I copied this post, as I found it to be very well thought out. (I hope you don't mind)
Thanks for the help deme, this plastic knife in my back was starting to hurt....lol.
Joined: 18-March 08
Member No.: 15,005
I'll post this here as well.
Not to stir the pot but it may...
pouring anything down the drain goes to the same place in most states. Your local POTW (privately owned treatment works).
And gets treated before being reused or sent to the sewer. So if you pour vinegar down your household drain it goes to the same place as OX would. They would both be treated the same (as they are both acids). The POTW could care less if you dumped 15-20 gal of dilute OX or vinegar down the drain as long as it doesn't contain lead, copper, nickel, chromium, silver, or cadmium. This is what you should be worried about when cleaning metal with vinegar or OX.
but that ok I did the leg work already. Cleaning a chrome frame in OX yielded:
ND= non detect by my atomic absorption machine which is accurate to 0.001 ppm
I cant imagine vinegar yielding any different results.
Now that 20 gals that your poured down the drain gets diluted 1000x over by everything else sent down the drain by everyone in that POTW's service area.
Both Vinegar and OX should be neutralized before disposal. Seeing as they have almost the same pH (1.1 for vinegar and 1.3 for OX when in liquid)
Now is OX more toxic to you or your family? YES and NO
If used correctly with the proper PPE it is a very low risk chemical.
If I had a choice between vinegar or OX I would use OX. But that's just me.
Most metal resto/finishing shops now use Sulfamic acid. for rust removal and cleaning. Its less odours that both OX and vinegar about as harmful as vinegar and much less reactive.
Sulfamic is in most of your houshold descalers or lime removers as well.
This is what I use solely (sulfamic) the bath I currently have has been working for 4 months. Takes about half the time to clean a frame than vinegar and doesn't stink either.
I have access to pure sulfamic acid powder i use 4 lbs to about 15 gas of water. Which gives you about .44% by weight for the total bath.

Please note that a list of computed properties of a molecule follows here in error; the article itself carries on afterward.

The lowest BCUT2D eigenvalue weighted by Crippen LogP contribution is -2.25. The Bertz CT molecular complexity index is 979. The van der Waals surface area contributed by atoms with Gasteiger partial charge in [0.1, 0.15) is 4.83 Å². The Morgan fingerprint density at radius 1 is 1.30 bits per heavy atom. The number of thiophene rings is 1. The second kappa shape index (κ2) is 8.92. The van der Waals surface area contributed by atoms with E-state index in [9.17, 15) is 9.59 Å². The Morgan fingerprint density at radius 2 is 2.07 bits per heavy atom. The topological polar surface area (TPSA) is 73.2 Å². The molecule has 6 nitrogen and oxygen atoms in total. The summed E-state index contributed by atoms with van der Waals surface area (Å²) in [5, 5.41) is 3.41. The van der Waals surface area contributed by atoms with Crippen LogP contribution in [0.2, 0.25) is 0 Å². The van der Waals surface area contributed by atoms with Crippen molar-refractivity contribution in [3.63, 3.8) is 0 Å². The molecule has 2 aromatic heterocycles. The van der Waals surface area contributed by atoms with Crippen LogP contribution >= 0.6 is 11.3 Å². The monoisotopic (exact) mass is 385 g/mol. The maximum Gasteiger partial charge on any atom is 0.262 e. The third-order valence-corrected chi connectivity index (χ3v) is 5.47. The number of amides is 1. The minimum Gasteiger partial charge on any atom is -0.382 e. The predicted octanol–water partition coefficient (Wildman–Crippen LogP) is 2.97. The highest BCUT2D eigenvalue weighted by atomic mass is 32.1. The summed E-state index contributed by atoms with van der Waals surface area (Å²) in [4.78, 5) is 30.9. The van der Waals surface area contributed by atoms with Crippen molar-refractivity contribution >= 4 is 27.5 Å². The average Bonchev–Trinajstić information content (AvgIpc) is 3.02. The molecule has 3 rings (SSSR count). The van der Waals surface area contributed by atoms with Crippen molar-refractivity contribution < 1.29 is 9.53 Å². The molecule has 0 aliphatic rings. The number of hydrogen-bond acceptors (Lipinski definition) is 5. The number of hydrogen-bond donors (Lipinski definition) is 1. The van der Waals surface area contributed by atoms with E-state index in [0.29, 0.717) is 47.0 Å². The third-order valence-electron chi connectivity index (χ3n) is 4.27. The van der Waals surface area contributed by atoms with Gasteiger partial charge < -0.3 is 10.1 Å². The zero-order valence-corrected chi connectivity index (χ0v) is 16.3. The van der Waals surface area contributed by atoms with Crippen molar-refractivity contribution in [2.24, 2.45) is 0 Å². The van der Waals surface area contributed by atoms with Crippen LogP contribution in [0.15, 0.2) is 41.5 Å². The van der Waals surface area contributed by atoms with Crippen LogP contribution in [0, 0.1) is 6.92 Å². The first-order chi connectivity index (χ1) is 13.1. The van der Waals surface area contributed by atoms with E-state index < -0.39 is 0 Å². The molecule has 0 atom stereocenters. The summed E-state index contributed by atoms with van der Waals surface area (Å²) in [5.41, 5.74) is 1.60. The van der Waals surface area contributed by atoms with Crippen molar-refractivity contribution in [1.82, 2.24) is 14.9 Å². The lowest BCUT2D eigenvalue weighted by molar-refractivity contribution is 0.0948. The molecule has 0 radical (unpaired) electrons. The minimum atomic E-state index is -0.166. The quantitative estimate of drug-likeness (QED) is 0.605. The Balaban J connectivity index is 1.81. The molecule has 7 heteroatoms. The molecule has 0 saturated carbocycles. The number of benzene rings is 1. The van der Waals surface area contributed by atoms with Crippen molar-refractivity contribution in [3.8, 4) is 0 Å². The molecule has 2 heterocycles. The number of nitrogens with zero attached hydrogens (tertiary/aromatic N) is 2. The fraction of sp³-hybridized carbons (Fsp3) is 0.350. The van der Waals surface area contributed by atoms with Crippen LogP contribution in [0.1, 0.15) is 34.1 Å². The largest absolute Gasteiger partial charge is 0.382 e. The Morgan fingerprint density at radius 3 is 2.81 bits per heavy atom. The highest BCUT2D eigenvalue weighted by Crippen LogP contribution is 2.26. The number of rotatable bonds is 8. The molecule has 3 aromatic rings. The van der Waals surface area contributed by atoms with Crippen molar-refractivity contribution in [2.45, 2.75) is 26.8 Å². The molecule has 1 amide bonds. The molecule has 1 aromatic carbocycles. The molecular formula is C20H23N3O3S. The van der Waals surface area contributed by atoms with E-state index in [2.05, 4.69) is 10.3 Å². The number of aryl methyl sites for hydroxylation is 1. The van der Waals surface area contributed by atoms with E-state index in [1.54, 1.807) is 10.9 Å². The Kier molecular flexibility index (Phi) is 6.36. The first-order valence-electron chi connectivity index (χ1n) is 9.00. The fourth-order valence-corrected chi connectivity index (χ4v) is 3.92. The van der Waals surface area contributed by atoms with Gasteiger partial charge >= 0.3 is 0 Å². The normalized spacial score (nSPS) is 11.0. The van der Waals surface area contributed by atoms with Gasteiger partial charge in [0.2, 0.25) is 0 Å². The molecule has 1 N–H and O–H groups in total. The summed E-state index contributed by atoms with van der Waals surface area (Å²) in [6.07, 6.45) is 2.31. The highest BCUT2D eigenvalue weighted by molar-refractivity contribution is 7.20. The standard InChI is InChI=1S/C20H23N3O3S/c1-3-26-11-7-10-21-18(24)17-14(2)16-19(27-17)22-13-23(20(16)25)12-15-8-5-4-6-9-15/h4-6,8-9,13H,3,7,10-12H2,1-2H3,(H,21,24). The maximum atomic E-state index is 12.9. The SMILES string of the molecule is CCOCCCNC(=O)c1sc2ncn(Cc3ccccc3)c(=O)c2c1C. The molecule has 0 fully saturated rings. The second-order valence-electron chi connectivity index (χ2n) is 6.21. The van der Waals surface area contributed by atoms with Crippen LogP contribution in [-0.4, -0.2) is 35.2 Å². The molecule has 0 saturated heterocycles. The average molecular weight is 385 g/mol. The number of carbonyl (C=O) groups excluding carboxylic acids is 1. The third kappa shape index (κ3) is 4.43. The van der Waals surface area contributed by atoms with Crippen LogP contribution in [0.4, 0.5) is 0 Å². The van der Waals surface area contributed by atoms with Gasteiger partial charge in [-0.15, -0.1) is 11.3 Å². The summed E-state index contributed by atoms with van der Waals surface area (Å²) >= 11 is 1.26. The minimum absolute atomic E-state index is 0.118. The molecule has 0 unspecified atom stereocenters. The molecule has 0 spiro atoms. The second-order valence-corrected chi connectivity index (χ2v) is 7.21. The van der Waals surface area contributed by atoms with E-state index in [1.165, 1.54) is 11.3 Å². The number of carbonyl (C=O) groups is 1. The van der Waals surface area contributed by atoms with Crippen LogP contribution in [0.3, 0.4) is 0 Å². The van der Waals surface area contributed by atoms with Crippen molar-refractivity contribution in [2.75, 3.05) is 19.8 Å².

You may be able to get this through your local chemical supplier. Or if your in the so cal area hit me up i can get ya some.
When running a tank of OX i used 1 gal wood bleach to 15 gal of water. Much more cost effective than using pure vinegar for big parts.
And if your wondering I work for a water treatment/metal finishing/plating shop.
Great post man!
I believe sulfamic was among the items that were suspected of being in the product "evapo-rust" in a thread a couple of years ago (and mentioned on page one here), along with vinegar, and other key suspects. And yes, there are indeed other things that will work. But the best results, and best bang for the buck, are king.
I do want to point out a few things that could be very confusing about that posting as well though.
First, this thread focuses on using OA crystals. Deme's mixture of 1 gallon of "premixed OA deck cleaning solution in liquid form" to 15 gallons of water could be very confusing here. Using 1 gallon of "pure OA crystals" to 15 gallons of water would yield a wicked potent mixture. A very dangerous mixture even. So lest ye readers not get the two confused! He was talking about pre-diluted OA in a bottle, NOT pure crystals.
Second, I believe your pH numbers are technically correct for Oxalic Acid, as well as for Vinegar, however I think that those numbers are very confusing, and misleading to most people here. Those look like numbers from an MSDS. Which are very much incorrect in what we are doing here.
So, not to prove anything, but to make sure people don't get mislead, or hurt, or otherwise, I will share more of what I know, and why and where these things get misleading.
(Please, anyone in the KNOW, who may shed light to any errors here, please feel free to set the record straight!)